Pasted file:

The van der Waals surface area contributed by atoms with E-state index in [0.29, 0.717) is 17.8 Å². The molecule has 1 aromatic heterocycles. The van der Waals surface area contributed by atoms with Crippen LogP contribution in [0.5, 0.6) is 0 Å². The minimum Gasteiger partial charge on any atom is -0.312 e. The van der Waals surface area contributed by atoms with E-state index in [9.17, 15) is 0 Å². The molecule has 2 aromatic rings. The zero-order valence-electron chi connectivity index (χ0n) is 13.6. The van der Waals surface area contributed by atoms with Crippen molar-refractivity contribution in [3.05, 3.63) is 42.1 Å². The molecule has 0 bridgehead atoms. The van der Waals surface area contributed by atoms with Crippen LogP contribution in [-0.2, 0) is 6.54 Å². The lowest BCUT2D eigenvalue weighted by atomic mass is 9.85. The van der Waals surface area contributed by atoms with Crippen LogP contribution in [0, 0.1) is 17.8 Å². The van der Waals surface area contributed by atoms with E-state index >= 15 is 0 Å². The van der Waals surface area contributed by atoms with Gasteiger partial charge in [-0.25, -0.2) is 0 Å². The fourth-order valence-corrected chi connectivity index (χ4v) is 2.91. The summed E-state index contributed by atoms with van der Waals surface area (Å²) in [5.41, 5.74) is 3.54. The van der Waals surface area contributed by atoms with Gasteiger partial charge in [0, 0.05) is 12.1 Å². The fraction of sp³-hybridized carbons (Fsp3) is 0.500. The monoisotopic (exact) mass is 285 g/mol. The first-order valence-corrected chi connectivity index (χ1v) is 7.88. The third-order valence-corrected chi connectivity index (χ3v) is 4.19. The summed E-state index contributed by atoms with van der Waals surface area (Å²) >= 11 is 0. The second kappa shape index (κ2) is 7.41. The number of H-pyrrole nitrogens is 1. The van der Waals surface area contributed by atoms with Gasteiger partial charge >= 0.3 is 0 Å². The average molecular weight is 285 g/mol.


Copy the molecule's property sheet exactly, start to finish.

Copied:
The van der Waals surface area contributed by atoms with E-state index in [0.29, 0.717) is 17.8 Å². The molecule has 1 aromatic heterocycles. The van der Waals surface area contributed by atoms with Crippen LogP contribution in [0.5, 0.6) is 0 Å². The minimum Gasteiger partial charge on any atom is -0.312 e. The van der Waals surface area contributed by atoms with E-state index in [9.17, 15) is 0 Å². The molecule has 2 aromatic rings. The zero-order valence-electron chi connectivity index (χ0n) is 13.6. The van der Waals surface area contributed by atoms with Crippen molar-refractivity contribution in [3.05, 3.63) is 42.1 Å². The molecule has 0 bridgehead atoms. The van der Waals surface area contributed by atoms with Crippen LogP contribution in [-0.2, 0) is 6.54 Å². The lowest BCUT2D eigenvalue weighted by atomic mass is 9.85. The van der Waals surface area contributed by atoms with Crippen LogP contribution in [0, 0.1) is 17.8 Å². The van der Waals surface area contributed by atoms with E-state index >= 15 is 0 Å². The van der Waals surface area contributed by atoms with Gasteiger partial charge in [-0.25, -0.2) is 0 Å². The fourth-order valence-corrected chi connectivity index (χ4v) is 2.91. The summed E-state index contributed by atoms with van der Waals surface area (Å²) in [5.41, 5.74) is 3.54. The van der Waals surface area contributed by atoms with Gasteiger partial charge in [0, 0.05) is 12.1 Å². The fraction of sp³-hybridized carbons (Fsp3) is 0.500. The monoisotopic (exact) mass is 285 g/mol. The first-order valence-corrected chi connectivity index (χ1v) is 7.88. The third-order valence-corrected chi connectivity index (χ3v) is 4.19. The summed E-state index contributed by atoms with van der Waals surface area (Å²) >= 11 is 0. The second kappa shape index (κ2) is 7.41. The number of H-pyrrole nitrogens is 1. The van der Waals surface area contributed by atoms with Gasteiger partial charge >= 0.3 is 0 Å². The average molecular weight is 285 g/mol.